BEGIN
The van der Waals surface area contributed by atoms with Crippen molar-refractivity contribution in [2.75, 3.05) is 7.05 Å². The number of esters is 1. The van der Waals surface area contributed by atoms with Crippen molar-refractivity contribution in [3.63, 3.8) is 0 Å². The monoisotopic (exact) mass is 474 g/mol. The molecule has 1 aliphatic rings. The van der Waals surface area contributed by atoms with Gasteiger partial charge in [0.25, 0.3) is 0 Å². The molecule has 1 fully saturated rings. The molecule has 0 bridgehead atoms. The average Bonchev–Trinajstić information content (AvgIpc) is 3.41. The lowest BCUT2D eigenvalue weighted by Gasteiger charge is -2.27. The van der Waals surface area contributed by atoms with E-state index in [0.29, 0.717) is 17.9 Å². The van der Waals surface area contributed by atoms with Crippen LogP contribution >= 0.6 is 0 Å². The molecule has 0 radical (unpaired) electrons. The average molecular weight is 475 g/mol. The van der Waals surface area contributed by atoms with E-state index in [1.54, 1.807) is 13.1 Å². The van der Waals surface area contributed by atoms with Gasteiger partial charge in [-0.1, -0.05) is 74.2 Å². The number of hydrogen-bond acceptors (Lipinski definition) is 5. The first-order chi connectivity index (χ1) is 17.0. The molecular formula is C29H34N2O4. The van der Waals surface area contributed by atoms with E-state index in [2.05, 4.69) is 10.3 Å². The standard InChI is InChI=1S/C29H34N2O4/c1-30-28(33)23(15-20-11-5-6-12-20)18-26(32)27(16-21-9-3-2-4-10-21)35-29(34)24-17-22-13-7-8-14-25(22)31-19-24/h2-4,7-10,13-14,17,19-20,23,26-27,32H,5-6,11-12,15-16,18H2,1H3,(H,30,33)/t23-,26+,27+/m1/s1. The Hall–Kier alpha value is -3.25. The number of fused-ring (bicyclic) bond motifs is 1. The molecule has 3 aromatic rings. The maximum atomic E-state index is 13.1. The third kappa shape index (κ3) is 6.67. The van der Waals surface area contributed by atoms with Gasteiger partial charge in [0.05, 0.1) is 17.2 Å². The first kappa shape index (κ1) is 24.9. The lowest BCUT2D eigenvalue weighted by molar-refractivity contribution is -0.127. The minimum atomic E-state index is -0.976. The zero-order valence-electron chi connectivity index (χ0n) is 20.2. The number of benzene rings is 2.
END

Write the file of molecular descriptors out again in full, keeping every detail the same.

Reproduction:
The van der Waals surface area contributed by atoms with Crippen molar-refractivity contribution in [2.75, 3.05) is 7.05 Å². The number of esters is 1. The van der Waals surface area contributed by atoms with Crippen molar-refractivity contribution in [3.63, 3.8) is 0 Å². The monoisotopic (exact) mass is 474 g/mol. The molecule has 1 aliphatic rings. The van der Waals surface area contributed by atoms with Gasteiger partial charge in [0.25, 0.3) is 0 Å². The molecule has 1 fully saturated rings. The molecule has 0 bridgehead atoms. The average Bonchev–Trinajstić information content (AvgIpc) is 3.41. The lowest BCUT2D eigenvalue weighted by Gasteiger charge is -2.27. The van der Waals surface area contributed by atoms with E-state index in [0.29, 0.717) is 17.9 Å². The van der Waals surface area contributed by atoms with Crippen LogP contribution >= 0.6 is 0 Å². The molecule has 0 radical (unpaired) electrons. The average molecular weight is 475 g/mol. The van der Waals surface area contributed by atoms with E-state index in [1.54, 1.807) is 13.1 Å². The van der Waals surface area contributed by atoms with Gasteiger partial charge in [-0.1, -0.05) is 74.2 Å². The number of hydrogen-bond acceptors (Lipinski definition) is 5. The first-order chi connectivity index (χ1) is 17.0. The molecular formula is C29H34N2O4. The van der Waals surface area contributed by atoms with E-state index in [2.05, 4.69) is 10.3 Å². The standard InChI is InChI=1S/C29H34N2O4/c1-30-28(33)23(15-20-11-5-6-12-20)18-26(32)27(16-21-9-3-2-4-10-21)35-29(34)24-17-22-13-7-8-14-25(22)31-19-24/h2-4,7-10,13-14,17,19-20,23,26-27,32H,5-6,11-12,15-16,18H2,1H3,(H,30,33)/t23-,26+,27+/m1/s1. The Hall–Kier alpha value is -3.25. The number of fused-ring (bicyclic) bond motifs is 1. The molecule has 3 aromatic rings. The maximum atomic E-state index is 13.1. The third kappa shape index (κ3) is 6.67. The van der Waals surface area contributed by atoms with Gasteiger partial charge in [0.05, 0.1) is 17.2 Å². The first kappa shape index (κ1) is 24.9. The lowest BCUT2D eigenvalue weighted by molar-refractivity contribution is -0.127. The minimum atomic E-state index is -0.976. The zero-order valence-electron chi connectivity index (χ0n) is 20.2. The number of benzene rings is 2.